Sheriff adds 3rd shift

Manpower reallocated in effort to serve all `peace orders'

November 04, 2007|By Melissa Harris | Melissa Harris,Sun reporter

The Howard County Sheriff's Office has added a third shift and reallocated manpower in an effort to serve all "peace orders" issued against alleged perpetrators of domestic violence.

From January 2006 through September, one of every five peace orders issued by the county's judicial system was not served by the sheriff's office or Police Department.

Of the 1,035 peace orders issued during the 21-month period, 211 did not reach the intended persons, according to Sheriff's Office statistics.

About two-thirds of the unserved orders are interim ones, which are issued when the courts are closed. They expire at the time a judge is scheduled to hear the allegations and determine whether a temporary or final peace order is warranted.

Peace orders can require an aggressor - someone who is not related to and typically not residing with the victim - to stop the abuse, threats or contact and to stay away from the victim's work, home or school.

When interim orders are not served in time for a scheduled court hearing, the victims' ability to obtain a final order is delayed and often requires an extra visit to District Court.

Final orders can ban all contact for up to six months and require the abuser, stalker or harasser to undergo counseling or mediation.

Howard County Sheriff James N. Fitzgerald, who has primary responsibility for delivery of the orders, said that he added a third shift last week to ease the burden on the Police Department and get all peace orders delivered.

Police officers are responsible for serving domestic violence-related orders issued when the sheriff's office is closed between 9 p.m. and 6 a.m. on weekdays and at all hours on weekends.

Sheriff's deputies are now available around the clock five days a week to deliver the orders, but the increase - a pilot program - will last only one or two months, Fitzgerald said. The program began Oct. 28 and is possible only because Fitzgerald found "wiggle room" in his budget, he said.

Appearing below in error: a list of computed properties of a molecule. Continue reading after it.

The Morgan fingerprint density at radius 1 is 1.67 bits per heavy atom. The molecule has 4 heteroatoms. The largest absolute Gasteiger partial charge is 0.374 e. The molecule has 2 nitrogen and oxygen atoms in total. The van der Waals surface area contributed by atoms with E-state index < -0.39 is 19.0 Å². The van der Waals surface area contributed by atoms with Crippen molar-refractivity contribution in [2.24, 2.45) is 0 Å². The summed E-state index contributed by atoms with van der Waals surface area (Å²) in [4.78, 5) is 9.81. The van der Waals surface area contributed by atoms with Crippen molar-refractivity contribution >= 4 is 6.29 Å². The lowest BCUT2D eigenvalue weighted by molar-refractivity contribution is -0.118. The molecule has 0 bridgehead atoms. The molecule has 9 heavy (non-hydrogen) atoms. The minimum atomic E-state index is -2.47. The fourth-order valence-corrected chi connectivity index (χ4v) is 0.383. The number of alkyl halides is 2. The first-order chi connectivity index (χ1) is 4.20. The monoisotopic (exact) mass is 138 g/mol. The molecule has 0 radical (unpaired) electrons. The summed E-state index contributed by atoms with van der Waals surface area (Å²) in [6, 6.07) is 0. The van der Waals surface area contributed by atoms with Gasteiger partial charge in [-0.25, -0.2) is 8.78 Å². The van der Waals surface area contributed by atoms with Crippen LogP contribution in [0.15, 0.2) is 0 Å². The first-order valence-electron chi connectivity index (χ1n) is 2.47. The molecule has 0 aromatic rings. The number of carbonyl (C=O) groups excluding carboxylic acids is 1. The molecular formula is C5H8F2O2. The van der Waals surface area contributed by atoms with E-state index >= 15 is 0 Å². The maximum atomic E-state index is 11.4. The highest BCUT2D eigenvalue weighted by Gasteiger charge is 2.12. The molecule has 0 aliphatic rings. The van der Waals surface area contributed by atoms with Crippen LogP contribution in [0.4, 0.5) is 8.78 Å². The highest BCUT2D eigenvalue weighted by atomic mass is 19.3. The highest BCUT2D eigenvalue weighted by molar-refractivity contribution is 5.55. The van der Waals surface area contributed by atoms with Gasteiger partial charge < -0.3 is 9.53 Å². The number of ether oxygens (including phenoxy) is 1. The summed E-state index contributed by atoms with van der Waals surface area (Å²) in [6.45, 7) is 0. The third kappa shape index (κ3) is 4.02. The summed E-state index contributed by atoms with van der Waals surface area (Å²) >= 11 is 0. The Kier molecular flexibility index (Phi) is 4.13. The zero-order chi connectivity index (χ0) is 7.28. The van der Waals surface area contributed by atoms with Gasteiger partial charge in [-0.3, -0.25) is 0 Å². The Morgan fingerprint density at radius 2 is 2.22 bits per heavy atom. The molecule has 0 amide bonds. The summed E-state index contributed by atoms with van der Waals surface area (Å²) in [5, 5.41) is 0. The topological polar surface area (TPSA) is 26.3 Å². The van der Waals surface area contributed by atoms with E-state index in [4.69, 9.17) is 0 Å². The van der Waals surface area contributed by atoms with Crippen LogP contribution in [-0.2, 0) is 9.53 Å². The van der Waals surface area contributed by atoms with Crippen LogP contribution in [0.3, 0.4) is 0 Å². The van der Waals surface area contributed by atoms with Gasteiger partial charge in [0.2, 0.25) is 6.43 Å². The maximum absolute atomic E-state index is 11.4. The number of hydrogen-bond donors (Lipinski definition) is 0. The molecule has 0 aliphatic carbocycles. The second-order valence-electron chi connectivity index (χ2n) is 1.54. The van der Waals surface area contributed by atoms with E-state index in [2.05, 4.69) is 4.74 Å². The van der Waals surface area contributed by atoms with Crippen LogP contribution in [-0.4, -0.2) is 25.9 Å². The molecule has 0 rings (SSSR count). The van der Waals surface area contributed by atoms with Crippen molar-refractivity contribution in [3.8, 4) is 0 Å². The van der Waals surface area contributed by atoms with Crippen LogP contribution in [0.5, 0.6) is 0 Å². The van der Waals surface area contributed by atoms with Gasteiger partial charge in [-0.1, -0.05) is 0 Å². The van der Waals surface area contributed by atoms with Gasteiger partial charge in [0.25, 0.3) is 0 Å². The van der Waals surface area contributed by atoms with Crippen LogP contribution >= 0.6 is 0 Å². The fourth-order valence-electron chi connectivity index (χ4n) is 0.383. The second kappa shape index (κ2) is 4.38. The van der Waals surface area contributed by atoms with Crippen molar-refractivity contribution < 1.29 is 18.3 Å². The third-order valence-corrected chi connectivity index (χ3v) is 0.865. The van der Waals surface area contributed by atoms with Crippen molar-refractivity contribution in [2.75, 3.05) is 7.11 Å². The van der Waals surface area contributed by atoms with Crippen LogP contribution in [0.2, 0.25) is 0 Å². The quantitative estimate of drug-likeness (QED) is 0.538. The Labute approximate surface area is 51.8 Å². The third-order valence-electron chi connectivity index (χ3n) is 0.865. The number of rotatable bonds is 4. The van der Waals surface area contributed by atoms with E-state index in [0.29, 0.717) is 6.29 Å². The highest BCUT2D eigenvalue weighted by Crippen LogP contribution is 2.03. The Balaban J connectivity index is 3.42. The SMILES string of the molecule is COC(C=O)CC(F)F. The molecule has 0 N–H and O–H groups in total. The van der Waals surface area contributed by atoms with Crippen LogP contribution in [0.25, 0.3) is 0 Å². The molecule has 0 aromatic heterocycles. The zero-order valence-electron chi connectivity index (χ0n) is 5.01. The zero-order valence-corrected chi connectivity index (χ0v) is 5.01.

"The Police Department has other things to do in the middle of the night, but at that hour, we don't," said Fitzgerald, whose office primarily serves the Circuit Court, which is not open at night or on weekends. "The rate of service should go up, otherwise I'll know my guys are goofing off."

Limited staffing and hours of operation are not the only reasons the sheriff's office is struggling with the delivery of peace orders, Fitzgerald said.

Unlike protective orders, peace orders are filed against neighbors, co-workers and boyfriends and girlfriends - people who are not related and have not lived with the victim for more than three months within the past year.

To find an aggressor quickly, which is necessary if an interim order is to be served before a hearing, the victims must provide law enforcement with the abuser's birth date and Social Security number, which they often do not know.

"Do you know your neighbor's Social Security number, what kind of car they drive or where they work?" Fitzgerald said. "I don't even know if I know my wife's Social Security number."

Sheriff's deputies or police officers are attempting to deliver every peace order, he said, but if victims provide inaccurate or incomplete information about abusers, it is much more difficult.

"We're going to see what we can achieve," Fitzgerald said. If delivery rates improve, "I'm going to go to the county executive and ask for more deputies. Hopefully, the County Council will support the effort and ante up more money. Domestic violence should be a priority within county government."

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